Author Archives: C. DAY

Meet Amazon’s (AWS) Startup Programs

Huge investments in hardware and software tend to slow startups down. AWS allows you to access the resources you need easily and quickly. … Instead of waiting for a new server and hire a database administrator, startups can just use Amazon’s AWS and start working on their apps, for example

Most startups have so much to do without having the required budget or the technical expertise to accomplish their tasks. This is why startups should really consider Amazon’s AWS to help them get the job done.

It used to be that startups were in a disadvantaged position because they need to spend a lot of money in order to have the infrastructure to test and develop their services, and to support their growth. And traditionally, startups were forced to start big, making it a struggle for them to make profits gradually as time goes by. It was either that or to admit failure in time and give up. AWS changed all of that!

And you would be in good company, as well. Amazon has revealed that some of today’s most successful businesses started out using Amazon AWS. If you are a startup, then you would breathe easier knowing that Pinterest, Tinder, Spotify, Yelp, Airbnb, Dropcam, FunPlus, FourSquare, and AdRoll, all used AWS during their early stages and even until now, when they have already become some of the most recognizable brands.

What are the specific reasons for startups to consider AWS?

1.  Amazon’s AWS has everything.

Think of the Swiss Army knife. It has everything you need to survive. Now think about AWS and compare it to the Swiss Army Knife. AWS has everything you need to stay competitive and to survive in today’s business climate.

You could get access to AWS’ wide range of offerings that you might need, and they have almost everything that most startups require. From relational databases, to servers, traffic, Hadoop deployments on EC2, storage, user generated content on S3, metadata and roll ups on DynamoDB, Route 53, and to ElastiCache.

For startups, you need to be very agile. Whether you have an original idea or a great product, or you are playing catch-up in a growing market, you need to be able to get the infrastructure you need without worrying about huge capital outlays upfront. Huge investments in hardware and software tend to slow startups down. AWS allows you to access the resources you need easily and quickly. It enables for quick provision of services and technologies, and relies on its big infrastructure technology platform. Instead of waiting for a new server and hire a database administrator, startups can just use Amazon’s AWS and start working on their apps, for example.

Another thing, AWS is not only a leader because of the wide range of services it offers, it also gives you deep functionality for each service. For instance, you do not only get a general compute resource, you can also take advantage of different options and features such as getting compute resources that are optimized for memory, storage and I/O. Another example is that Amazon’s relational databases work with MySQL, SQL Server, Oracle, Postgre SQL, and Amazon Aurora.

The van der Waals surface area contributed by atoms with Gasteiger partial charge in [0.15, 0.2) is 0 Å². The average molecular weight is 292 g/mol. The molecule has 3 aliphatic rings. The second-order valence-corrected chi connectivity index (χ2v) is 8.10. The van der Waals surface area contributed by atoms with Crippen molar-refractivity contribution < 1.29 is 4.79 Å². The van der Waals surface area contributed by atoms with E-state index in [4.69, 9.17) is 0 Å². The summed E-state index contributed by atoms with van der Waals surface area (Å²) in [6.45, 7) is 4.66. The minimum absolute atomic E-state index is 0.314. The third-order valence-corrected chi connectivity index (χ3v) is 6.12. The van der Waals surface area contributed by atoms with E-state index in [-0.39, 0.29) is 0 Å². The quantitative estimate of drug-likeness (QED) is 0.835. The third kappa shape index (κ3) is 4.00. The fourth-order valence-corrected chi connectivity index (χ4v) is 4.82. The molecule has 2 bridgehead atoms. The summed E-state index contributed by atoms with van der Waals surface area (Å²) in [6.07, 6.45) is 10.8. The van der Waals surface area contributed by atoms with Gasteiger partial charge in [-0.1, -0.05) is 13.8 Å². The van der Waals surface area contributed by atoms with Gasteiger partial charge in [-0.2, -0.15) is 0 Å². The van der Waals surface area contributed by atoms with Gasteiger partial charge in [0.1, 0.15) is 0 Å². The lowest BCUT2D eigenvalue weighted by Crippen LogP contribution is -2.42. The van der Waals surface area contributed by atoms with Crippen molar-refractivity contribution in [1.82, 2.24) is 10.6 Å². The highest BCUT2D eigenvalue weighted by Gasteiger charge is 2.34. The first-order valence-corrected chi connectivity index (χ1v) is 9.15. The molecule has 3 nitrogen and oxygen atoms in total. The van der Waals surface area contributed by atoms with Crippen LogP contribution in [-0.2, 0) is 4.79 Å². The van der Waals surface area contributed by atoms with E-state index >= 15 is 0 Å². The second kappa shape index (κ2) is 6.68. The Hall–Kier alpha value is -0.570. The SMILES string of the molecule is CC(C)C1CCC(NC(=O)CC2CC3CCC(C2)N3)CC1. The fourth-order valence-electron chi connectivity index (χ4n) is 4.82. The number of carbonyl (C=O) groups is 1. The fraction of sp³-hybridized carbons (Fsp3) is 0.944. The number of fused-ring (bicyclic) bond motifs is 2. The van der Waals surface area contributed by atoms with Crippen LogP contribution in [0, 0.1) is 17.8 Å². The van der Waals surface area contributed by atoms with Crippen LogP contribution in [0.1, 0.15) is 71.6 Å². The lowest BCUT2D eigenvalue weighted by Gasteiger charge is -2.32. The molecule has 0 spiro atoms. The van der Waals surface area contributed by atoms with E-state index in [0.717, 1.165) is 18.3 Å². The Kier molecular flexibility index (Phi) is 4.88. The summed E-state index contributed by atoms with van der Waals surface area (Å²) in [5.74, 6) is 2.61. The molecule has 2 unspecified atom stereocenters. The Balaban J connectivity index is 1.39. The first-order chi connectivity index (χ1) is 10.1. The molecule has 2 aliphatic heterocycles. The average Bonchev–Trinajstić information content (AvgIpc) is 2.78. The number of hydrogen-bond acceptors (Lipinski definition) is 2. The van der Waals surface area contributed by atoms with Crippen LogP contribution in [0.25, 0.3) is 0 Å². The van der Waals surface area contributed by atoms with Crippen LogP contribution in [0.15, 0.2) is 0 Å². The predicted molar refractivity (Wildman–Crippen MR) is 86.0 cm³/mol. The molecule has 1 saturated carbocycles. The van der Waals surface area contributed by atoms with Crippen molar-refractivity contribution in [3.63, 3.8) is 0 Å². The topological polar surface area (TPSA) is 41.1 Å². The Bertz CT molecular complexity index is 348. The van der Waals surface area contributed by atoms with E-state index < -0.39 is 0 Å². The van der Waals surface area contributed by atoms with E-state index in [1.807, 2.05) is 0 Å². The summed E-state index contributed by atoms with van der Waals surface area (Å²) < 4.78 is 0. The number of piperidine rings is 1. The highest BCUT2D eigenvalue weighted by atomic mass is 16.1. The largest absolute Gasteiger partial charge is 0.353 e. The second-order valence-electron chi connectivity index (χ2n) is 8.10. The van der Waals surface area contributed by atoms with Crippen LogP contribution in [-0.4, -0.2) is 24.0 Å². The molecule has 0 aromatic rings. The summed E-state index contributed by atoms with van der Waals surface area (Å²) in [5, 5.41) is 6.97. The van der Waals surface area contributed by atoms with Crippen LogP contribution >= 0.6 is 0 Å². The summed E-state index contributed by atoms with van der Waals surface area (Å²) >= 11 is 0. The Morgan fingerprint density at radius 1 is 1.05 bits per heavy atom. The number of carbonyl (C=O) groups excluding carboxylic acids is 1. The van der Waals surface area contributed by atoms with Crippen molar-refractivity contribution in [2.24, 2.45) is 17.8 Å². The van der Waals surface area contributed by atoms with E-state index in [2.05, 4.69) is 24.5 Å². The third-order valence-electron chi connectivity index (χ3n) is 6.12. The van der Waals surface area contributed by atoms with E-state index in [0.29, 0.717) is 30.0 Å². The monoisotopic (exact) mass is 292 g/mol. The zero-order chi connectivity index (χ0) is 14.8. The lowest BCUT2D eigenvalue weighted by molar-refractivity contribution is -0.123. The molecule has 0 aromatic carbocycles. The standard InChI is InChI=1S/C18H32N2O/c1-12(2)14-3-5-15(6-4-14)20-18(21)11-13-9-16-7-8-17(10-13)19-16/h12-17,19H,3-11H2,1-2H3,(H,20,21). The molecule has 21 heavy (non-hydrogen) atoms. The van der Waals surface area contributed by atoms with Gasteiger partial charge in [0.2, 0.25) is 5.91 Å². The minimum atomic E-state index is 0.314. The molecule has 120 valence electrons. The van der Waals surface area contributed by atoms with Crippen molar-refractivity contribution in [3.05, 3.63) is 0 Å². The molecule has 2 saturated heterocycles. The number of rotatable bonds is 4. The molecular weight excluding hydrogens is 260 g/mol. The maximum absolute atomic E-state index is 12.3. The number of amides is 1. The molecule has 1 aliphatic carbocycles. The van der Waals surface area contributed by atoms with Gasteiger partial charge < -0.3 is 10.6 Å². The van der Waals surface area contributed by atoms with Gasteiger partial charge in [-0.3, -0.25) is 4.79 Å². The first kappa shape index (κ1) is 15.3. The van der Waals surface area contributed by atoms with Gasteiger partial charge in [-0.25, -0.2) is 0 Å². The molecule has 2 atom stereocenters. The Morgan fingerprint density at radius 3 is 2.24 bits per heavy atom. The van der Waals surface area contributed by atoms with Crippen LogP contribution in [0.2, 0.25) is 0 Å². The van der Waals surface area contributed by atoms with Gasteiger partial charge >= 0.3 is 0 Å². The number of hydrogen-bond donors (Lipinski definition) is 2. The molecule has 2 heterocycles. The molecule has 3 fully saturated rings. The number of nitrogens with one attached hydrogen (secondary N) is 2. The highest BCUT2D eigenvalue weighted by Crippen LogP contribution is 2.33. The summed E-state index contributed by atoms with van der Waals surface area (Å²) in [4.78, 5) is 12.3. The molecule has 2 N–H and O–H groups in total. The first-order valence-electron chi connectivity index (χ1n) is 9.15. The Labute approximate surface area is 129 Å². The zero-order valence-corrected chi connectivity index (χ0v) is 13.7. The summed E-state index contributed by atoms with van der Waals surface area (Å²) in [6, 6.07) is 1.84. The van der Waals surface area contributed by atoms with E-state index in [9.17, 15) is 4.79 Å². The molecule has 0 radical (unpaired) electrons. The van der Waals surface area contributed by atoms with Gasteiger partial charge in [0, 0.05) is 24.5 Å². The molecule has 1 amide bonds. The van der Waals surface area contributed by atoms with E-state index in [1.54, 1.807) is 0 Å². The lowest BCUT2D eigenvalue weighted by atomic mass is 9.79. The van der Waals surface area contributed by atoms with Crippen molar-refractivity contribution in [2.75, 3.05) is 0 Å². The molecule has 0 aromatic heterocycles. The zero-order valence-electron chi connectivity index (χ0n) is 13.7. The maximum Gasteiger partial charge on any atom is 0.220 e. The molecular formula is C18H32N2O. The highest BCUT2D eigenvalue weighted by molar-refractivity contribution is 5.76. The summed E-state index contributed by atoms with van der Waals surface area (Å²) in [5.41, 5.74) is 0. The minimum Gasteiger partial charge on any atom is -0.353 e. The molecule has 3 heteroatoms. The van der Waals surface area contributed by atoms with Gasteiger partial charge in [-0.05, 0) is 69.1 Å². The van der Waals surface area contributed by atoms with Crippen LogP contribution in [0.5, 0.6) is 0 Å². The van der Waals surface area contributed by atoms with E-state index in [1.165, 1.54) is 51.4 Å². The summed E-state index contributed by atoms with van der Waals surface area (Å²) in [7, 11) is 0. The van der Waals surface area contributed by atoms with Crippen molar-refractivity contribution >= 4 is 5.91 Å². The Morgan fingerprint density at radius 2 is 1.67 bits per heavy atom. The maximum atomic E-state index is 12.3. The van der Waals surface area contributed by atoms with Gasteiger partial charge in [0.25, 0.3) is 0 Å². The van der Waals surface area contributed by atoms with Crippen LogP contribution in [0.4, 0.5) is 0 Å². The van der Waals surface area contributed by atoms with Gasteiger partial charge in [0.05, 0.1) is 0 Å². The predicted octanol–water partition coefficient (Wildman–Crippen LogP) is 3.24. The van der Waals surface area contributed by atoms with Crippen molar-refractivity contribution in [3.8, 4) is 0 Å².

2.  AWS is continuously innovating.

If you have unique needs that AWS is currently not offering, do not fret. AWS has been innovating and adding services here and there, at a pace that cannot be beaten. For instance, in 2008, the said platform only offered EC2 and EBS. The next year, they added three new services, and then 20 more services over the next three years. That pace has not slowed down and if you follow their annual AWS re:Invent events, you would see what the cloud service provider has been up to and what it plans to roll out in the near future.

3.  AWS is easy on the budget.

AWS prices its offering fairly and competitively, and it is not one to shy away from a price war with its competitors. Plus, sharing AWS infrastructure cost with a lot of users means that they are able to leverage economies of scale to drive down costs further.

Amazon’s AWS then passes these savings to the customers, which in turn attracts more customers who use more AWS services. As you can see, it goes back to more users giving the company the chance to lower infrastructure costs while also adding more hardware and infrastructure. This effectively helps drive down prices while ensuring top-notch services.

Startups on AWS also love that they only pay for what they need, only when they need them.

4.  It is very easy to get on AWS.

With AWS, you get access to a wide range of affordable services provided by one vendor, and you do not have to worry about contracts and legal terminologies.

Amazon’s AWS has made it a point to make enrolment to its various services very simple; all it takes is a few clicks. Compare that to the old way of doing things, wherein you are bound by contracts and you have to negotiate for a fair price and customizations with different vendors.

5.  AWS welcomes that “wham-bam-thank-you-ma’am” attitude.

AWS prices its offering fairly and competitively, and it is not one to shy away from a price war with its competitors. Plus, sharing AWS infrastructure cost with a lot of users means that they are able to leverage economies of scale to drive down costs further.